Rabbi Chaim replied, “The Gemara states: ‘Whoever visits the sick brings him life’ [Nedarim 40a].”

The Doctor Isn’t Afraid!

A student of the gaon Rabbi Baruch Ber Leibowitz from the Kamenitz yeshiva contracted a contagious disease. The mashgiach, Rabbi Naftali Leibowitz, decided that despite the danger of becoming infected, he should visit his suffering student. As recounted in the book HaRav Domeh LeMalach, he justified has actions as follows:

“If a doctor doesn’t hesitate to see a patient for the three florins that he will receive, how much more should we not hesitate to fulfill the beautiful and unique mitzvah of visiting the sick!”

Men of Faith

Stories of the Tzaddikim from the Pinto Family

Finding Lost Items by Way of the Tzaddik

The book of Samuel recounts the episode in which Kish, the father of King Saul, lost his donkeys. When that happened, Kish said to Saul: “Take one of the attendants with you, arise and go – search for the donkeys” (I Samuel 9:3). Saul’s servant later said to him, “I have a quarter of a silver shekel with me. I will give it to the man of G-d, and he will tell us about our way” (v.8).

Thus in previous times, people did not go to the police when they lost something. Instead, they preferred giving charity to a tzaddik. This is how things work with the tzaddikim: We make a vow to help them, at which point Hashem provides us with His help. The following story (taken from the book Shnot Chaim) testifies to the power of this practice:

On the day of his son’s wedding, Rabbi Yaakov Odis presented a gold bracelet to the groom, a bracelet on which his name was engraved. The groom rejoiced immensely, but lost the bracelet on the very same day. He returned home saddened and upset about what had happened on his wedding day, just a few hours after he had received the bracelet as a gift. The groom did not tell his father what had happened, but instead went to the police to report the loss.

At the same time, he promised to give a large sum of money to the charity of the tzaddik Rabbi Haim Pinto if he were to find his precious bracelet. A miracle then happened, for on the following day the young man returned to the place where he had lost his bracelet, and found it in the very spot where he had left it the day before!

Upon seeing this, the owner of the place said to him: “I don’t understand. This place has already been cleaned four times between yesterday and today. We threw everything out, but ‘our eyes never saw’ that bracelet.”

In the Footsteps of our Fathers

A Welcoming Smile

Our Sages have given us two well-known explanations on the need to address others with a warm and welcoming smile. They base themselves on a verse from this week’s parsha: “his teeth white with milk” (Bereshith 49:12).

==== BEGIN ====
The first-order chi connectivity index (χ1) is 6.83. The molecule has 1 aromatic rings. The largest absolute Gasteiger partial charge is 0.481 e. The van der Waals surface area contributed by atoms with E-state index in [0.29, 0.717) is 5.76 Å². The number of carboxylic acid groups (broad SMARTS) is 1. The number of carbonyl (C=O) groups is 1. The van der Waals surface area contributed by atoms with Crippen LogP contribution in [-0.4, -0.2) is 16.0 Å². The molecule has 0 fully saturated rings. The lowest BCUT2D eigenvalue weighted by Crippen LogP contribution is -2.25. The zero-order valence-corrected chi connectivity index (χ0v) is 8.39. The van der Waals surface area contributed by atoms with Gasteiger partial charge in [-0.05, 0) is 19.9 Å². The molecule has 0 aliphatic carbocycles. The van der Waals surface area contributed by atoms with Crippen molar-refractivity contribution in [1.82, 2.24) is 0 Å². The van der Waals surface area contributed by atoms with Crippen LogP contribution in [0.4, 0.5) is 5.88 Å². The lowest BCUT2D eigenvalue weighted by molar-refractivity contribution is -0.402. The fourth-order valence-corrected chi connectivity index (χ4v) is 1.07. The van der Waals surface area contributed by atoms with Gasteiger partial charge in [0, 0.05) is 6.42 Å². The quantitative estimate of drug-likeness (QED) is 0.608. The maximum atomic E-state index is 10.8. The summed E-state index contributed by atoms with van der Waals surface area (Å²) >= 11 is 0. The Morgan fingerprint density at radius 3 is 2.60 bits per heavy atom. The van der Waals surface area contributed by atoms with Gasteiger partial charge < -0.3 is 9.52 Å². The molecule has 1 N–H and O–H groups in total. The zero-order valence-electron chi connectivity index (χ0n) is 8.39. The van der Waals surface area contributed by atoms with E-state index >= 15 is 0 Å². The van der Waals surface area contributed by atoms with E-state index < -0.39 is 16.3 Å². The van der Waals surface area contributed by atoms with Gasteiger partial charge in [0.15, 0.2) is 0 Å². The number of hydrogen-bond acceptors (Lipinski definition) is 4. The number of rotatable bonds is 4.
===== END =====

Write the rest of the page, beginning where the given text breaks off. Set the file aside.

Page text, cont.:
The Gemara states, “The man who shows his teeth to his friend is greater than one who gives him vats of milk to drink, for Scripture states: ‘his teeth white with milk.’ Do not read ‘teeth white’ [leven shinayim], but rather ‘showing teeth’ [libun shinayim]” (Ketubot 111b). Our Sages add, “his teeth white with milk – when he laughs, his teeth appear” (Tanchuma Yashan, Bereshith). In other words, guests appreciate a warm welcome from their host more than any amount of milk that he could offer them. In fact guests feel uncomfortable and ill-at-ease eating next to someone with a frown on his face. The Chazon Ish led a life of poverty and great suffering, and yet he always bore a welcoming countenance, as we read in the Gemara: “The man who shows his teeth to his friend is greater than one who gives him vats of milk to drink.” In his writings, the Chazon Ish himself points out that “sometimes a single positive word can make the whole day pleasant.”

A Warm Welcome

Whoever went to see the gaon of Tshebin, Rabbi Dov Baruch Weidenfeld, was given a warm welcome. The Rav greeted them in a friendly and kind manner, lending an open ear to all their requests, even the most unusual. One man often visited the Rav, a man who greatly enjoyed the Rav’s generosity and willingness to help. In order to “thank” the Rav, he would recount long Torah commentaries, to which the Rav calmly listened without interruption. When the Rav was asked why he listened to this man for so long, thereby wasting precious time, he replied: “Is welcoming others with warmth and listening to them with kindness and patience not included in the mitzvah of chesed, which we are obligated to fulfill?”

With Such Kindness

Rabbi Yitzchak Meir ben Menachem (the son-in-law of the gaon Rabbi Isser Zalman Meltzer) was walking in the street one day with his student Rabbi Shalom Schwadron. On the way, they encountered the widow of an eminent Torah scholar who was walking with a relative who was an avrech.